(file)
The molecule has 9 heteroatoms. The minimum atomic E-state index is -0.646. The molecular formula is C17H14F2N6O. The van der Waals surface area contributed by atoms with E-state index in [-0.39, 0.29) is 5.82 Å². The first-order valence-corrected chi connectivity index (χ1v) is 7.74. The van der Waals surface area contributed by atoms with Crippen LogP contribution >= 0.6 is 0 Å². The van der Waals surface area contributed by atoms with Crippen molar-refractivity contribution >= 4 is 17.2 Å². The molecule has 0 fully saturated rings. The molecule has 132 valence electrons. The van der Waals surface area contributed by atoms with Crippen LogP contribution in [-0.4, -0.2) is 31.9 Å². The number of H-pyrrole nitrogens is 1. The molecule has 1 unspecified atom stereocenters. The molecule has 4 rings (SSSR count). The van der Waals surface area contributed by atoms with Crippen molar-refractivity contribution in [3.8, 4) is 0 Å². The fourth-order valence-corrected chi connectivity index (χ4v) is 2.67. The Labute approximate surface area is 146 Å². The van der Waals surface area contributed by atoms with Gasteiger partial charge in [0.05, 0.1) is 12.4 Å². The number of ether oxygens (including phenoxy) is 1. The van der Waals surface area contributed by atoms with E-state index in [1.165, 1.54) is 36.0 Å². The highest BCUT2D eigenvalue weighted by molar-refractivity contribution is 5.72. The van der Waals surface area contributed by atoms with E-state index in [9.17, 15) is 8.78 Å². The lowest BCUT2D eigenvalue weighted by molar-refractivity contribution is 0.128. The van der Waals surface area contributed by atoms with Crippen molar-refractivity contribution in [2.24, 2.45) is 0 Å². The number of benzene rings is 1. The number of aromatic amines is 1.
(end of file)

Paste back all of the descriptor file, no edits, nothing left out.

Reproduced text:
The molecule has 9 heteroatoms. The minimum atomic E-state index is -0.646. The molecular formula is C17H14F2N6O. The van der Waals surface area contributed by atoms with E-state index in [-0.39, 0.29) is 5.82 Å². The first-order valence-corrected chi connectivity index (χ1v) is 7.74. The van der Waals surface area contributed by atoms with Crippen LogP contribution >= 0.6 is 0 Å². The van der Waals surface area contributed by atoms with Crippen molar-refractivity contribution >= 4 is 17.2 Å². The molecule has 0 fully saturated rings. The molecule has 132 valence electrons. The van der Waals surface area contributed by atoms with Crippen LogP contribution in [-0.4, -0.2) is 31.9 Å². The number of H-pyrrole nitrogens is 1. The molecule has 1 unspecified atom stereocenters. The molecule has 4 rings (SSSR count). The van der Waals surface area contributed by atoms with Crippen molar-refractivity contribution in [3.8, 4) is 0 Å². The fourth-order valence-corrected chi connectivity index (χ4v) is 2.67. The Labute approximate surface area is 146 Å². The van der Waals surface area contributed by atoms with Gasteiger partial charge in [0.05, 0.1) is 12.4 Å². The number of ether oxygens (including phenoxy) is 1. The van der Waals surface area contributed by atoms with E-state index in [1.165, 1.54) is 36.0 Å². The highest BCUT2D eigenvalue weighted by molar-refractivity contribution is 5.72. The van der Waals surface area contributed by atoms with E-state index in [9.17, 15) is 8.78 Å². The lowest BCUT2D eigenvalue weighted by molar-refractivity contribution is 0.128. The van der Waals surface area contributed by atoms with Crippen molar-refractivity contribution in [2.24, 2.45) is 0 Å². The number of benzene rings is 1. The number of aromatic amines is 1.